Sen. Leroy Johnson Honored by State Bar of Georgia's Lifetime Achievement Award

Date Released: March 2, 2017

Former Georgia State Senator Leroy Johnson ’49 was recently honored by the State Bar of Georgia and the Chief Justice’s Commission on Professionalism with their Justice Robert Benham Lifetime Achievement award for Community Service. The awards are given to judges and lawyers from across Georgia who have been leaders in community service. Johnson was presented with his award on Tuesday, Feb. 28. at the State Bar of Georgia.

A civil rights lawyer, Johnson was the first African-American state senator elected in Georgia since Reconstruction. Johnson still practices law through his firm Leroy R. Johnson & Associates, P.C. He represented many notable civil rights leaders and those involved in historic civil rights demonstrations, including black college students arrested following sit-ins at lunch counters.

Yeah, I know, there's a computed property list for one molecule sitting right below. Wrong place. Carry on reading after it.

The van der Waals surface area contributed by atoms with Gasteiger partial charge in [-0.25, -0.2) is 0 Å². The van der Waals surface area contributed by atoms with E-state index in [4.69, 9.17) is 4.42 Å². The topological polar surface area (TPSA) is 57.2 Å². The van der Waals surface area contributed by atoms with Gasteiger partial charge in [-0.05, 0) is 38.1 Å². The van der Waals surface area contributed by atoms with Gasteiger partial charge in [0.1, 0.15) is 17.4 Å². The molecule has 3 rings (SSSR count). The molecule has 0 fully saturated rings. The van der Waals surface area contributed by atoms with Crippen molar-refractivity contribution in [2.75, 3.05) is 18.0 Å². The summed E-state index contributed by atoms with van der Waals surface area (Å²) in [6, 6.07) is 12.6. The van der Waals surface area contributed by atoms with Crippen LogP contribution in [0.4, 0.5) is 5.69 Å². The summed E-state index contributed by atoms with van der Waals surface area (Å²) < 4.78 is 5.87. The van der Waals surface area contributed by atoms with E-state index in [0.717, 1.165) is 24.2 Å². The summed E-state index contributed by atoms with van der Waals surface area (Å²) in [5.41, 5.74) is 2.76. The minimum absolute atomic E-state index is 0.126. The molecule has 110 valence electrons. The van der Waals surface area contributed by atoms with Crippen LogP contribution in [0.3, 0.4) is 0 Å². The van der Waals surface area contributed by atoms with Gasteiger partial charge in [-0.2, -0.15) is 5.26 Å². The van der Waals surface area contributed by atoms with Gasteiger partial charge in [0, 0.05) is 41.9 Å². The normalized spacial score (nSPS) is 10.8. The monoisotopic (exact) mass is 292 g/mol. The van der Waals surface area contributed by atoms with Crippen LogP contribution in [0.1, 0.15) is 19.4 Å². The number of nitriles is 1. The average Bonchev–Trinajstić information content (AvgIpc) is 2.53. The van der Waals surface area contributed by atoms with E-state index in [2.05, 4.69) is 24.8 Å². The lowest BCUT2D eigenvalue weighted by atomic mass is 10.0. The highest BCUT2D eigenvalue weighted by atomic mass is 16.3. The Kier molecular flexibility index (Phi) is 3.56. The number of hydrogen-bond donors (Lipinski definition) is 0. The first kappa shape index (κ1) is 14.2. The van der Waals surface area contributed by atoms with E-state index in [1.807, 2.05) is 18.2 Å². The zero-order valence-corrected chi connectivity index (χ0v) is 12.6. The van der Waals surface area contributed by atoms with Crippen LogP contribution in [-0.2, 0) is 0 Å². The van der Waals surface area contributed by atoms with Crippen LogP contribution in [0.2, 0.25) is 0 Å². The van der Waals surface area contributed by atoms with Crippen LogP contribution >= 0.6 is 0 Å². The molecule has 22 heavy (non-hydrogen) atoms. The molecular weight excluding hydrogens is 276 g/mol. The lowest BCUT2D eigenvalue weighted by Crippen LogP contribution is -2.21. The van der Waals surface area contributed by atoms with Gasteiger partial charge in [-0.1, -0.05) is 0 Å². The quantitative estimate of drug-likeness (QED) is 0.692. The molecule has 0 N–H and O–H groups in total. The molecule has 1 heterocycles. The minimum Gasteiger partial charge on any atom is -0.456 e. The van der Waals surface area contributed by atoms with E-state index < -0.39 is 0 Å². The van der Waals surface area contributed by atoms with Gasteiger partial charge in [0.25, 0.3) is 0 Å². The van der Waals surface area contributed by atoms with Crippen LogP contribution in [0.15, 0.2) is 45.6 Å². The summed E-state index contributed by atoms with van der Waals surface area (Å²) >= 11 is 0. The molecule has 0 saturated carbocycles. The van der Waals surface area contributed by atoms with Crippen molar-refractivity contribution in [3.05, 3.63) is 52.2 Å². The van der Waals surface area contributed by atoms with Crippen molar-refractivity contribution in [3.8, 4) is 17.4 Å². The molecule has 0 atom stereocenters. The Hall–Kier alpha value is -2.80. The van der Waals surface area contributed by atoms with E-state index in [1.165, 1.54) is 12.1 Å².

Elected to the senate in 1962, Johnson broke barriers in the State Capitol, leading to the desegregation of many of its areas. In honor of his achievements, the State of Georgia authorized his portrait to be hung in the halls of the Capitol in 1996, making him the first black elected official and the first living person, aside from the governor or lieutenant governor, to receive such recognition.

In 1970, Johnson helped bring boxing great Muhammad Ali back to the ring. He obtained the boxing license for Ali after 67 other cities denied him a license following the fighter’s refusal to be inducted into the United States Army.

 Read more about Johnson’s historic career in the Georgia Bar Journal.


Last Modified: March 2, 2017, 13:03 PM, by: Vanzetta Evans

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